Drink before you're thirsty, eat before you're hungry.

  7. #7
    Tom (ex)Builder twahl's Avatar
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    Heat is something your body can acclimate to fairly easily.

    [war story] When I hit the ground in Saudi Arabia in 1990, it was 104 F at 2 a.m.. We saw temps as high as 135 F, and we were wearing chem gear over BDU uniforms. That's like wearing a quilt. It was damn hot. It took water, and very little time, to be able to function in this heat for 12 hour shifts. [/war story]

    The key is hydration, nutrition, and acclimation. Ride year round or at least start early as it starts to warm, and at least a little daily. Your body will be ready as it gets hotter. Same thing in the fall. Done gradually, the human body can adapt to an incredible range.

    And this is coming from someone that's not happy if it's about 75 F.
    Tom

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    Videre non videri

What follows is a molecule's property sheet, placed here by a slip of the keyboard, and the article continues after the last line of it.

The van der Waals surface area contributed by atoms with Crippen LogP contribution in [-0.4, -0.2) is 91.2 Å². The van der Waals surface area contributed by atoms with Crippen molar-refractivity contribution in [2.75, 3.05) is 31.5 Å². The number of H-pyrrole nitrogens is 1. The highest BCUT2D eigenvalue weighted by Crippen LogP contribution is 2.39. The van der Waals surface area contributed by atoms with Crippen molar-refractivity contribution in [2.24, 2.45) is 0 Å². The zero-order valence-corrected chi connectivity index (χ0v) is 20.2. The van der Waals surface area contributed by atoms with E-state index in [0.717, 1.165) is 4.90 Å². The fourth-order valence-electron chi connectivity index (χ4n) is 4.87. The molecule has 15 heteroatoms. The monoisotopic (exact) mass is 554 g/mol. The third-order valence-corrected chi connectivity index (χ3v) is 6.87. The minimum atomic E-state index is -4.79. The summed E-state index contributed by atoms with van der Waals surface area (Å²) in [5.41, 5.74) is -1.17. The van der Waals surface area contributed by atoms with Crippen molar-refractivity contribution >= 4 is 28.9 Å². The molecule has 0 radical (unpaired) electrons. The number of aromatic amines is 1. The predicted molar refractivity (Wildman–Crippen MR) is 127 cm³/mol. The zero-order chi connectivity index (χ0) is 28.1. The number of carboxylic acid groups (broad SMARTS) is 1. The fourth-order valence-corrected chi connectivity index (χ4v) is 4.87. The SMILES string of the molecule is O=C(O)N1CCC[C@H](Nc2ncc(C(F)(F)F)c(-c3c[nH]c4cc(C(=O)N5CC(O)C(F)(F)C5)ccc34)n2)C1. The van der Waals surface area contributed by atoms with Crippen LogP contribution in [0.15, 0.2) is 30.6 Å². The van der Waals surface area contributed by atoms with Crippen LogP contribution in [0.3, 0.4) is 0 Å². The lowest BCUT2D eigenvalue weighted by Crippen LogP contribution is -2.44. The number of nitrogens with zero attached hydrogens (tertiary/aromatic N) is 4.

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    Humidity plays a BIG part!
    I wouldn't be surprised if Saudi Arabia is very dry, which makes extreme heat more bearable. Extreme humidity can make normal room temperature seem like a sauna...

    My body doesn't get used to heat at all, by the way.
    Nor to the cold...

  9. #9
    Tom (ex)Builder twahl's Avatar
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    Average for where I was, for that month, is a little over 50%, but I know we saw 75%. Still low compared to what we are used to in northern Virginia, but we were right on the Gulf, so it was pretty brutal.